UDP is often used in videoconferencing applications or games where optimal performance is preferred over guaranteed message delivery. UDP is one of the oldest network protocols, introduced in 1980 in RFC document 768.
DNS Server (Domain Name System)
Definition: The DNS translates Internet domain and host names to IP Addresses. DNS automatically converts the names we type in our Web browser address bar to the IP addresses of Web servers hosting those sites.
DNS implements a distributed database to store this name and address information for all public hosts on the Internet. DNS assumes IP addresses do not change (are statically assigned rather than dynamically assigned).
The DNS database resides on a hierarchy of special database servers. When clients like Web browsers issue requests involving Internet host names, a piece of software called the DNS resolver (usually built into the network operating system) first contacts a DNS server to determine the server’s IP address. If the DNS server does not contain the needed mapping, it will in turn forward the request to a different DNS server at the next higher level in the hierarchy. After potentially several forwarding and delegation messages are sent within the DNS hierarchy, the IP address for the given host eventually arrives at the resolver, that in turn completes the request over Internet Protocol.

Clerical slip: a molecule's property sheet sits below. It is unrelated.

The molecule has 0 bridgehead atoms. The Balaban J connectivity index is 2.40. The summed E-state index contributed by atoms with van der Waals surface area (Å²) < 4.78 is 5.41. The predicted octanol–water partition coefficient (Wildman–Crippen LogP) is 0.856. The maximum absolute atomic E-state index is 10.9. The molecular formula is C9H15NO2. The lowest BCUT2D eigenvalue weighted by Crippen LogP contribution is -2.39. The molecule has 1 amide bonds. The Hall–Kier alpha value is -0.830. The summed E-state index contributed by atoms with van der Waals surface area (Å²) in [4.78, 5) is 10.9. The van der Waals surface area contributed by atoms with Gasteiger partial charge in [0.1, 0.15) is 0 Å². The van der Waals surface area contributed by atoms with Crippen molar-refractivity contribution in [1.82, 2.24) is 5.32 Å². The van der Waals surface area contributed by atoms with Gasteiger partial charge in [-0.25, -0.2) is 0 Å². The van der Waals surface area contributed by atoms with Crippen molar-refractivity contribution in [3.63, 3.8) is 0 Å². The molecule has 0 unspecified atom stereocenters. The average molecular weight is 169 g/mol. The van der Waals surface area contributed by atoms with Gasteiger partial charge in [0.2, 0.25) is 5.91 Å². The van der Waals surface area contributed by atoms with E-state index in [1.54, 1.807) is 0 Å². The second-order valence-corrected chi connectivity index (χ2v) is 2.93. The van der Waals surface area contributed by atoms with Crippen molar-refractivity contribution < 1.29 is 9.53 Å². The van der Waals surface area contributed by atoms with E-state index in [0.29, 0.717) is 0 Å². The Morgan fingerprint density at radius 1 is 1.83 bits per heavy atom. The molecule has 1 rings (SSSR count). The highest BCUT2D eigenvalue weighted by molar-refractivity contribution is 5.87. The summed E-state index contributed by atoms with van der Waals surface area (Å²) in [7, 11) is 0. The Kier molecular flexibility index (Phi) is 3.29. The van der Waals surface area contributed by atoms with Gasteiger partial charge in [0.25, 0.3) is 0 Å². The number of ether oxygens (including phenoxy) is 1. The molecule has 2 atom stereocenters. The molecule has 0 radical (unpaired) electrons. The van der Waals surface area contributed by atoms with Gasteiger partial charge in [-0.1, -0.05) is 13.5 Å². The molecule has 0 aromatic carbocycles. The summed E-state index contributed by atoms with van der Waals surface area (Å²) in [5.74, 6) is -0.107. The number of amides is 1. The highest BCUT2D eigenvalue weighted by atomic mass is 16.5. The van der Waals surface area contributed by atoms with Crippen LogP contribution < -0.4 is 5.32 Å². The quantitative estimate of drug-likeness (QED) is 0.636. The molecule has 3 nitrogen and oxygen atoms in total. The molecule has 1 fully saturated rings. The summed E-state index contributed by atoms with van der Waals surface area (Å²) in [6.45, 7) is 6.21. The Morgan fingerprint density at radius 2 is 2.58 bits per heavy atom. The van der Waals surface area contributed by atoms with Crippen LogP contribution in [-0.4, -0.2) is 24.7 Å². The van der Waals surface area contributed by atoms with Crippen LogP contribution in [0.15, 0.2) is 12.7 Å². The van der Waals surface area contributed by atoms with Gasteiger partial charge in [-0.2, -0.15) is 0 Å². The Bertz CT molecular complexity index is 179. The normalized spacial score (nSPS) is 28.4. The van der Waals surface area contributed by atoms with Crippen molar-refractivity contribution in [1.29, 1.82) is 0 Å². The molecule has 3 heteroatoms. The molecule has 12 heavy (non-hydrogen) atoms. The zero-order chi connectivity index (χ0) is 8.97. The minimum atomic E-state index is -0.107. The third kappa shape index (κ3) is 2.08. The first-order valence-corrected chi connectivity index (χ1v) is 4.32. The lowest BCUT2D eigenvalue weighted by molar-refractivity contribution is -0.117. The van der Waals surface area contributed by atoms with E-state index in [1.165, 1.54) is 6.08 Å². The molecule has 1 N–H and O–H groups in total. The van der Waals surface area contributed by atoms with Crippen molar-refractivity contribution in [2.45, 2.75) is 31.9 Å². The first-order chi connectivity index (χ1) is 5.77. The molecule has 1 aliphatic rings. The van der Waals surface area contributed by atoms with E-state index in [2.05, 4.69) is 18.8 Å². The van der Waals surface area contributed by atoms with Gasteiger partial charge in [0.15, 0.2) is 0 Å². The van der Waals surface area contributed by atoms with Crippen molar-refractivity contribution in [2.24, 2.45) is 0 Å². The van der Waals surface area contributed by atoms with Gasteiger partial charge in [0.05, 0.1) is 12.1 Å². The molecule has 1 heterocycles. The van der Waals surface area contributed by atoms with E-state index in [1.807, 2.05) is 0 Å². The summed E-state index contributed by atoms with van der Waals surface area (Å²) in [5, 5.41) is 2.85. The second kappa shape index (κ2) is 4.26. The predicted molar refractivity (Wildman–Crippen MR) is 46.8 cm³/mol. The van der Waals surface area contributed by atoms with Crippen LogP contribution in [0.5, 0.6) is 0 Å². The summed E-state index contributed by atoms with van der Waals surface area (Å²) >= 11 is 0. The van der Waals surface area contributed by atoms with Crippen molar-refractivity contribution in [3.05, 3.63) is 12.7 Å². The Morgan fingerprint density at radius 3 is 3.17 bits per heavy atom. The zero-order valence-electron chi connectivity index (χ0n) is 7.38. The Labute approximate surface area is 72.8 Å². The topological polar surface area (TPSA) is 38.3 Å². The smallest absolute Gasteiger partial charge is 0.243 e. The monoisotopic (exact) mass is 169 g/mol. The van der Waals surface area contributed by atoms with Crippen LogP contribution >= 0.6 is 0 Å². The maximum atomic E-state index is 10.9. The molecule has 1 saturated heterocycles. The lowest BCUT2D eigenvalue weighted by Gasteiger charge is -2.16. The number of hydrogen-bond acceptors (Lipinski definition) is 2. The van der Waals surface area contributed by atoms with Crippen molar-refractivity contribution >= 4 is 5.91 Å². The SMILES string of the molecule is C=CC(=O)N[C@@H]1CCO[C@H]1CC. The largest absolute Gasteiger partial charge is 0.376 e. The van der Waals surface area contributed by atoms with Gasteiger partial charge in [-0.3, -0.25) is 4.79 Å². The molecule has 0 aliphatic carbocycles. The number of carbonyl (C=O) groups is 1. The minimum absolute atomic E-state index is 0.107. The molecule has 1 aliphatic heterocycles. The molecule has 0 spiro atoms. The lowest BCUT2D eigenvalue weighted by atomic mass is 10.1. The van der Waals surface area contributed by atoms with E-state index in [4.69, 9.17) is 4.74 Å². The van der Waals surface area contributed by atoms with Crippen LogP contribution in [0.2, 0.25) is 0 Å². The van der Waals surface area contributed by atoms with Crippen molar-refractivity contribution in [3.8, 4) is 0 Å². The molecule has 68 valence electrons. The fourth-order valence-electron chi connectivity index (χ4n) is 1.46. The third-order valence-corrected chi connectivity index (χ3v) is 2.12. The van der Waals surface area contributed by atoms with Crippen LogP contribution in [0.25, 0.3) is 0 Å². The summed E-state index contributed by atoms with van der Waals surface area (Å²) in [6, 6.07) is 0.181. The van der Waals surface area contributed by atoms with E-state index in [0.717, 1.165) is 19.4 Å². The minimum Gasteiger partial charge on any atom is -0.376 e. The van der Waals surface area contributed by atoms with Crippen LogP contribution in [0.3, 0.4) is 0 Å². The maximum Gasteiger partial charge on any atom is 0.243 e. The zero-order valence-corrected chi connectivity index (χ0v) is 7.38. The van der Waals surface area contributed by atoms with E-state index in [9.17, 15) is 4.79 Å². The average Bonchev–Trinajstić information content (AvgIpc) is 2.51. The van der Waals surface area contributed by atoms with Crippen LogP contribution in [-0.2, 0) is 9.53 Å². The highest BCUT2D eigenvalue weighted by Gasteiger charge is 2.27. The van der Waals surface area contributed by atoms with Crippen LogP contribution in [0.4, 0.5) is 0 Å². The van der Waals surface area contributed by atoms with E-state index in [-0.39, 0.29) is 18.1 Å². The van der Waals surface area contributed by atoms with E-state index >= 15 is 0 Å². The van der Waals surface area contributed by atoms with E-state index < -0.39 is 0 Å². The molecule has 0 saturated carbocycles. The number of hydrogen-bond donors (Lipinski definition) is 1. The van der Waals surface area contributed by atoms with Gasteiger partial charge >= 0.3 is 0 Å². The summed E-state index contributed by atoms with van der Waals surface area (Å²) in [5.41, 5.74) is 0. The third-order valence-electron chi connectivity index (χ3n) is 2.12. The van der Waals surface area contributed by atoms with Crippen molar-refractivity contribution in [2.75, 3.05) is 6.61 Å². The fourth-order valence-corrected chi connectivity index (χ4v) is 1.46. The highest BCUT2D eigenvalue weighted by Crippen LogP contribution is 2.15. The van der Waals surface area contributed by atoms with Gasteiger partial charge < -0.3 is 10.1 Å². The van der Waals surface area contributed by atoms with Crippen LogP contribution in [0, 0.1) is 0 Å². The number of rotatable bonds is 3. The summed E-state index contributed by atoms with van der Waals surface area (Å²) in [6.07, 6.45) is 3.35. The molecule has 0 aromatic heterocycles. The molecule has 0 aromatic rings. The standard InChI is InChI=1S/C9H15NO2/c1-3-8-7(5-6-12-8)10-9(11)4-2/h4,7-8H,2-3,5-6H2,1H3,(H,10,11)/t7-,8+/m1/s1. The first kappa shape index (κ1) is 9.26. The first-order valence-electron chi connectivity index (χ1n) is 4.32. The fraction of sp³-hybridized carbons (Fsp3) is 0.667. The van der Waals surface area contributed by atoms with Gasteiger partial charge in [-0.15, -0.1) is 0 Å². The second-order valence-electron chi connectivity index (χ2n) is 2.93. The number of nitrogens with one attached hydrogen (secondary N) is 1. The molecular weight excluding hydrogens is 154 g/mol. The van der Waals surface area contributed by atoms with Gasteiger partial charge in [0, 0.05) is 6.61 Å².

DNS additionally includes support for caching requests and for redundancy. Most network operating systems support configuration of primary, secondary, and tertiary DNS servers, each of which can service initial requests from clients. ISPs maintain their own DNS servers and use DHCP to automatically configure clients, relieving most home users of the burden of DNS configuration.
Also Known As: Domain Name System, Domain Name Service, Domain Name Server
Dynamic Host Configuration Protocol Definition: DHCP allows a computer to join an IP-based network without having a pre-configured IP address. DHCP is a protocol that assigns unique IP addresses to devices, then releases and renews these addresses as devices leave and re-join the network.
Internet Service Providers (ISPs) usually use DHCP to allow customers to join the Internet with minimum effort. Likewise, home network equipment like broadband routers offers DHCP support for added convenience in joining home computers to the LAN.